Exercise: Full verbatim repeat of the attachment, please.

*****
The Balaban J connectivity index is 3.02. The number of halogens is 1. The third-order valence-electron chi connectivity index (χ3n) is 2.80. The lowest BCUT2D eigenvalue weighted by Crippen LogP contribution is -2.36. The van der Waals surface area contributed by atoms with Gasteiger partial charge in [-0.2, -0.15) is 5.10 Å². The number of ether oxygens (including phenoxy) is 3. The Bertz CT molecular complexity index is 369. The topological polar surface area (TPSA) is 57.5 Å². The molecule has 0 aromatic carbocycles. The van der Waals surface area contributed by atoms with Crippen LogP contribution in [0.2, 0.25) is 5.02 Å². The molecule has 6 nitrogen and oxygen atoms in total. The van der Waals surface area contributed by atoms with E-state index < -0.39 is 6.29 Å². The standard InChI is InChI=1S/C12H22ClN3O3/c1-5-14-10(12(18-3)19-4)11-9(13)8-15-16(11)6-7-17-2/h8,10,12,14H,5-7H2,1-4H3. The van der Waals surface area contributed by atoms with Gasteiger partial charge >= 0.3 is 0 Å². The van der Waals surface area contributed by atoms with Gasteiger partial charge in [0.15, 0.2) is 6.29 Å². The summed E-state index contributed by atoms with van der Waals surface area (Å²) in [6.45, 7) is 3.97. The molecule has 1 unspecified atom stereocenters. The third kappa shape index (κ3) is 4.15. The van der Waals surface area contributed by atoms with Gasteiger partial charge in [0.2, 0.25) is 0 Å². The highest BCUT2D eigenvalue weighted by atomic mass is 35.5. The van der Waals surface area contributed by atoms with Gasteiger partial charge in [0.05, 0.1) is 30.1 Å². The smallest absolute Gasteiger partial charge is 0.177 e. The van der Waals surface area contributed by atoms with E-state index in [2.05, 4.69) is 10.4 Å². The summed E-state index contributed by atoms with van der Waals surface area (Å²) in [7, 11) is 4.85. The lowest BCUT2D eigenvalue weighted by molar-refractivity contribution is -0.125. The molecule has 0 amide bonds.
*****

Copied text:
The Balaban J connectivity index is 3.02. The number of halogens is 1. The third-order valence-electron chi connectivity index (χ3n) is 2.80. The lowest BCUT2D eigenvalue weighted by Crippen LogP contribution is -2.36. The van der Waals surface area contributed by atoms with Gasteiger partial charge in [-0.2, -0.15) is 5.10 Å². The number of ether oxygens (including phenoxy) is 3. The Bertz CT molecular complexity index is 369. The topological polar surface area (TPSA) is 57.5 Å². The molecule has 0 aromatic carbocycles. The van der Waals surface area contributed by atoms with Crippen LogP contribution in [0.2, 0.25) is 5.02 Å². The molecule has 6 nitrogen and oxygen atoms in total. The van der Waals surface area contributed by atoms with E-state index < -0.39 is 6.29 Å². The standard InChI is InChI=1S/C12H22ClN3O3/c1-5-14-10(12(18-3)19-4)11-9(13)8-15-16(11)6-7-17-2/h8,10,12,14H,5-7H2,1-4H3. The van der Waals surface area contributed by atoms with Gasteiger partial charge >= 0.3 is 0 Å². The van der Waals surface area contributed by atoms with Gasteiger partial charge in [0.15, 0.2) is 6.29 Å². The summed E-state index contributed by atoms with van der Waals surface area (Å²) in [6.45, 7) is 3.97. The molecule has 1 unspecified atom stereocenters. The third kappa shape index (κ3) is 4.15. The van der Waals surface area contributed by atoms with Gasteiger partial charge in [0.2, 0.25) is 0 Å². The highest BCUT2D eigenvalue weighted by atomic mass is 35.5. The van der Waals surface area contributed by atoms with Gasteiger partial charge in [0.05, 0.1) is 30.1 Å². The smallest absolute Gasteiger partial charge is 0.177 e. The van der Waals surface area contributed by atoms with E-state index in [2.05, 4.69) is 10.4 Å². The summed E-state index contributed by atoms with van der Waals surface area (Å²) in [7, 11) is 4.85. The lowest BCUT2D eigenvalue weighted by molar-refractivity contribution is -0.125. The molecule has 0 amide bonds.